The question is not whether we can accelerate the process, but how. And when you work with the experts and authorities on this, you can always find a way. Nor would it be the first time in medical history that substances are urgently needed and approved through an expedited procedure. Drug approval laws are designed to balance potential risks and benefits and to mitigate risks through appropriate measures. A drug is approved if the benefits outweigh the risks. The benefits of a vaccine against SARS-CoV-2 can be enormous. Therefore, a risk-benefit analysis appropriate to the situation must be conducted.
From your discussions with the authorities, do you get the impression that this is happening?
Definitely yes. But it is only possible with the legislature. They must grant the authorities the required leeway, otherwise their hands are tied.
How can the process be accelerated in practical terms?
First of all, we are trying to speed up the preclinical phase, which is everything that happens before the tests on humans. We can get a lot of data on tolerability and efficacy from animal models alone. The planned clinical trials will provide us with information on the tolerability and activity of the vaccine. We can use suitable methods to test whether vaccinated individuals produce antibodies that deactivate the SARS-CoV-2 virus. It is therefore a matter of constructing a conclusive data packet. If approved, I assume that the vaccine will not be approved for everyone immediately. Instead, it may initially be approved for certain risk groups, such as medical staff or the elderly with pre-existing conditions.
About 50 projects worldwide are trying to develop a vaccine. Do you think that several different preparations will ultimately make it to the market?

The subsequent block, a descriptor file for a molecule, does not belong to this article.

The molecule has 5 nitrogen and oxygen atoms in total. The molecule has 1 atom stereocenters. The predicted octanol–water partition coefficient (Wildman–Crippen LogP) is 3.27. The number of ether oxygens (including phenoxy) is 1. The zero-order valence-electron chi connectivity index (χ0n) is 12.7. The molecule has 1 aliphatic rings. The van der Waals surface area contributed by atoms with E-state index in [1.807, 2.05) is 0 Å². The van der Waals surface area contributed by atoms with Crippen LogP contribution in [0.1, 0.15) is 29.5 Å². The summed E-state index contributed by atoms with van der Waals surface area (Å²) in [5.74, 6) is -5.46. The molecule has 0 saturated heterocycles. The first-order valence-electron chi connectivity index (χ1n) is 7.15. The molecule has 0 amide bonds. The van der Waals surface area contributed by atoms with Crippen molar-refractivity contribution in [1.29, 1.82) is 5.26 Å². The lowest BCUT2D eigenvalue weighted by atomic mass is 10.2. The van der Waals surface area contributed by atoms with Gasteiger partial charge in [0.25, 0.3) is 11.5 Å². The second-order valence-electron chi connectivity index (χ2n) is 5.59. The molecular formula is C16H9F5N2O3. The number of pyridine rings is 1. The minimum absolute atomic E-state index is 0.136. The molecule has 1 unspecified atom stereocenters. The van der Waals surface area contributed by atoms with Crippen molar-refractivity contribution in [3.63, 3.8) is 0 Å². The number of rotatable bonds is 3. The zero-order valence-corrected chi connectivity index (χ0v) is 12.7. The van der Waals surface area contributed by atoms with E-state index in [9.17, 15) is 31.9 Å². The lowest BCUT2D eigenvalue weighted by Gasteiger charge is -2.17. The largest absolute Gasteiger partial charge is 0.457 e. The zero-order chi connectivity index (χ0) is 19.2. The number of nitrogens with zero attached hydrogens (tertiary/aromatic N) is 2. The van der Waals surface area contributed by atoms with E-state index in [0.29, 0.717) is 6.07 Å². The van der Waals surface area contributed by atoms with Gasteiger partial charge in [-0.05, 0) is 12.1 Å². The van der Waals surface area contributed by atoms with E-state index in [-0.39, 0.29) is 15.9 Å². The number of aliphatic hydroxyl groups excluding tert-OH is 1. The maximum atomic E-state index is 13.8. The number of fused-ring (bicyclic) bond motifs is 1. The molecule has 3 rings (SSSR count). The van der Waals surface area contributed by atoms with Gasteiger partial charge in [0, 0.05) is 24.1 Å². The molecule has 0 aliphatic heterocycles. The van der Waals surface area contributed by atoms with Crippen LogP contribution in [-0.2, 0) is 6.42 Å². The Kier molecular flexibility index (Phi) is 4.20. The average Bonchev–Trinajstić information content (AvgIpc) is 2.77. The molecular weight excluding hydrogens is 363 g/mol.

A handful will make it. It certainly won’t be just one. RNA vaccines could be among the first, then conventional vaccines. The biggest unknown at the moment is how quickly the virus will spread and whether our priority will continue to be to protect the population through appropriate measures, as it has been until now.
How do you think things will continue in this regard?
I see two possible scenarios. One is that the pandemic progresses rapidly and we see a very high rate of infection of the population in a relatively short time. Then of course vaccines will only be used for those who are not yet infected. The second option is that the spread of the virus can be slowed down until vaccines are available. Then a large proportion can benefit from immunization.
The dramatic developments in recent weeks have certainly caused immense disruption for you and your company too.
Absolutely. But we assessed the situation quite thoroughly back in January. The spread of the virus in China quickly showed that it cannot be contained locally. We also knew there was no basic immunity to this virus. We then started a four-step program and got things going. We are now transitioning from step 3 to step 4. Over the last few weeks, many of our employees have also been working weekends and coordinating with each other so that the project can be implemented without interruption. We have also experienced incredible support from outside of the company. But of course we are trying to maintain social distancing. Many of us are coordinating the work from home. No more than one or two people are active at the same time in a laboratory. The office spaces are already separated. And yet we are pushing ahead with the project with all our might. It is important to all of us who are working on it to provide help in time.
Thank you for the interview and good luck!
Prof. Ugur Sahin, M.D. is the Managing Director of Translational Oncology (TRON) at the Mainz University Medical Center as well as the co-founder and CEO of BioNTech (Biopharmaceutical New Technologies). The biotechnology company based in Mainz specializes in the development and production of immune therapies for the treatment of cancer, infectious diseases, and other serious illnesses. The German Cancer Research Center (DKFZ) collaborates with the Research Institute for Translational Oncology at the Helmholtz Institute “HI-TRON”.